#### Abstract

Trapped clouds of atoms can be cooled down to nanokelvin temperatures and reach the quantum mechanical state known as 'superfluidity'. A superfluid can flow coherently (like a laser), and without friction (like a superconductor). Many flow phenomena that are known for classical fluids, like solitary waves and vortices, have their quantum counterparts in superfluids. The aim of this project is to study solitary waves and collections of these vortices, in dilute atomic superfluids consisting of fermionic atoms. Fermionic atoms have to pair up in order to become superfluid, so the interplay of the coherence and the interatomic interaction is paramount. This is in contrast to bosonic atoms, which can become superfluid without pairing up. The fermionic system only became experimentally available a few years ago. These experiments also reveal that the properties in dilute fermionic superfluids differ from what is known in superfluid helium and in superconductors. To do investigate these properties, we developed tailored extensions of the techniques used to described superconductors, and combine them with recent theoretical models for fermionic superfluids obtained in the TQC lab where this research will take place. With our approach, we aim to understand and explain how the differences in superflow between bosonic and fermionic superfluids arise.#### Researcher(s)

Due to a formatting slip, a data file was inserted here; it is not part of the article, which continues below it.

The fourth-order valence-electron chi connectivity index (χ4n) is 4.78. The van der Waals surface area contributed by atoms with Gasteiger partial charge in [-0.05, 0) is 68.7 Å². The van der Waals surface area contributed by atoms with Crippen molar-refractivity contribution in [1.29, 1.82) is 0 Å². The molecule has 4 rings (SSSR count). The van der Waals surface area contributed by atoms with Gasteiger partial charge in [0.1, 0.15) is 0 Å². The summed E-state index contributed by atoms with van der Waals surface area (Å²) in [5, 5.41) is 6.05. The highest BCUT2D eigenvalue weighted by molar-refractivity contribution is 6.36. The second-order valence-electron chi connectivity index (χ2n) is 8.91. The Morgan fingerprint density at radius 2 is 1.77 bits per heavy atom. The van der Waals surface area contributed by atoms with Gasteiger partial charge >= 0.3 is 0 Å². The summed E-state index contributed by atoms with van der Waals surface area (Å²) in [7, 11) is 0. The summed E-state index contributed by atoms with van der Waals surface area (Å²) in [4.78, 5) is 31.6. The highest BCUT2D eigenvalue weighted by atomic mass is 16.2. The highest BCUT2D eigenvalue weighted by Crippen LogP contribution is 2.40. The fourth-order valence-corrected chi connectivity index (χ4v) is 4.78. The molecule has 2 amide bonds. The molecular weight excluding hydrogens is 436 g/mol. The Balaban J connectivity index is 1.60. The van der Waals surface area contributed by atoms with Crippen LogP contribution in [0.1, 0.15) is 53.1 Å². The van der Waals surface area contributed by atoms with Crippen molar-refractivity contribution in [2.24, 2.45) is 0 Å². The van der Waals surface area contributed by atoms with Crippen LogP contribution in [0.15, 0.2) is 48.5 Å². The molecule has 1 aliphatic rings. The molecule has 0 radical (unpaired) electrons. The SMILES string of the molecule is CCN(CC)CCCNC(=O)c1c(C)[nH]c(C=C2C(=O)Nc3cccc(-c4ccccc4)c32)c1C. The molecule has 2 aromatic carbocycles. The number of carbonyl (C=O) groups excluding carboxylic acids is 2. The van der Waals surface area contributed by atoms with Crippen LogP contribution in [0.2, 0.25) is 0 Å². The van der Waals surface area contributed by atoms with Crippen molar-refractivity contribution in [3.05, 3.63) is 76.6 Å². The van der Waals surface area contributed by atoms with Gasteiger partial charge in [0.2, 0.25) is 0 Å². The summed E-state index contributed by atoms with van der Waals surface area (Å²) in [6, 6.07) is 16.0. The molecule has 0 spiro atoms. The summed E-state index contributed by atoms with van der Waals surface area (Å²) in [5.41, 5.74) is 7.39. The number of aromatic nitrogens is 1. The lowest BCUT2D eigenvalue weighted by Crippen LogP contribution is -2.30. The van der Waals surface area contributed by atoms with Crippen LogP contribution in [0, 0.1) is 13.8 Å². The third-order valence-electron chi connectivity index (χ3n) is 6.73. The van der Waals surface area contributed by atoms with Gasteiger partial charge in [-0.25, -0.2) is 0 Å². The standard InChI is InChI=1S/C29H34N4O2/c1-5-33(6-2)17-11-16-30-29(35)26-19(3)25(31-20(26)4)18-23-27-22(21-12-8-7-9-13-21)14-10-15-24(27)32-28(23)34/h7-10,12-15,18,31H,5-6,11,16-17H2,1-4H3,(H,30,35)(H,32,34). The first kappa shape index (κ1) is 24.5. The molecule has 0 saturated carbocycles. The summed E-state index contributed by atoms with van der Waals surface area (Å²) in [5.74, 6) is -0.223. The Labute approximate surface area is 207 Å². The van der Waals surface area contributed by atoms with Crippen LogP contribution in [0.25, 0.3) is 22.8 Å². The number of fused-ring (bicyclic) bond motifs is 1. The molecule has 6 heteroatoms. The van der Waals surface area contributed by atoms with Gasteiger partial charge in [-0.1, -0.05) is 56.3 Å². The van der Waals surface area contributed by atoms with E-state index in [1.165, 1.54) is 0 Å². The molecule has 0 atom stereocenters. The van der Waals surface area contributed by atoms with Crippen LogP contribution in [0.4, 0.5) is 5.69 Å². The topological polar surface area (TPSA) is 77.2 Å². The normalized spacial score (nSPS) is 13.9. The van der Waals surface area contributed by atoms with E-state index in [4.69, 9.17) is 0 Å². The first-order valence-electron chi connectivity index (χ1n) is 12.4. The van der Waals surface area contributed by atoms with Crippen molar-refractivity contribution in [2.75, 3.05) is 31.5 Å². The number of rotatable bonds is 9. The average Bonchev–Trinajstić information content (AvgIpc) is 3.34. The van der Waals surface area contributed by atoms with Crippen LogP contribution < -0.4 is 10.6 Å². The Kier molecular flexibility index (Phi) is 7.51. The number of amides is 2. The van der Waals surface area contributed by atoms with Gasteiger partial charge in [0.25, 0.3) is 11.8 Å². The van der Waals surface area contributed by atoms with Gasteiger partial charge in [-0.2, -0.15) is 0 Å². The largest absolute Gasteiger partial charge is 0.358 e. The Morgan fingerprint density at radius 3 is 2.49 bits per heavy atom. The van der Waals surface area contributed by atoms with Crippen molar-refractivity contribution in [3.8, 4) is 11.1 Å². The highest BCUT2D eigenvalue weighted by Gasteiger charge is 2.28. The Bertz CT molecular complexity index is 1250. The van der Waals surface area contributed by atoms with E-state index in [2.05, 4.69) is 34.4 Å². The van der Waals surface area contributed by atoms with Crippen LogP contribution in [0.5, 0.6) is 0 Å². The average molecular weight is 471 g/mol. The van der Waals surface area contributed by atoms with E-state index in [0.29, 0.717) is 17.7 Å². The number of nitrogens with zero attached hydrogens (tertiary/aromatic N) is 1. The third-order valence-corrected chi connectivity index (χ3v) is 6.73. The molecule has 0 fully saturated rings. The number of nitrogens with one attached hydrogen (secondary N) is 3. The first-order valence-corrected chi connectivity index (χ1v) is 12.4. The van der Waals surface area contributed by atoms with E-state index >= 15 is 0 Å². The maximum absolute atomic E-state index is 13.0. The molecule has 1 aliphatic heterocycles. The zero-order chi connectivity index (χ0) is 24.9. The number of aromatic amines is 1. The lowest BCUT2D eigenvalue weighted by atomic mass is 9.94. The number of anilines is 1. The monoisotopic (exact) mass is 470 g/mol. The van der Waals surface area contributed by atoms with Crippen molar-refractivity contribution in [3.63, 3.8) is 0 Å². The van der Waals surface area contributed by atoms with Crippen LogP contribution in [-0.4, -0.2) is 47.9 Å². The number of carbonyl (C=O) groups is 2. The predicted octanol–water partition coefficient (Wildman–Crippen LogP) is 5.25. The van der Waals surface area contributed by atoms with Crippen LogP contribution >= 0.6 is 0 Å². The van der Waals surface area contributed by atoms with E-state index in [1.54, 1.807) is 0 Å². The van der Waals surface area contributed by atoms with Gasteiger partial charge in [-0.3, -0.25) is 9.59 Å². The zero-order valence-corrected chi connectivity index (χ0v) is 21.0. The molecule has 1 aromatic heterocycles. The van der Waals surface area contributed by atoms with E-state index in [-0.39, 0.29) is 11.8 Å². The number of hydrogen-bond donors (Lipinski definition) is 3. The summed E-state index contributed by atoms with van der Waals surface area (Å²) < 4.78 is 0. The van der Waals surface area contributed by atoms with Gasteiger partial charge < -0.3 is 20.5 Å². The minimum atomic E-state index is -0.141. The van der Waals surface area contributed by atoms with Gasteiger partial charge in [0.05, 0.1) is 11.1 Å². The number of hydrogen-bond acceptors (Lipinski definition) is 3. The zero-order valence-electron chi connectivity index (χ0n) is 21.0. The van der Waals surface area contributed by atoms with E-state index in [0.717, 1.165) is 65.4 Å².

- Promoter: Tempere Jacques
- Fellow: Verhelst Nick

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Non-equilibrium dynamics and thermalization of quantum many-body systems.

#### Abstract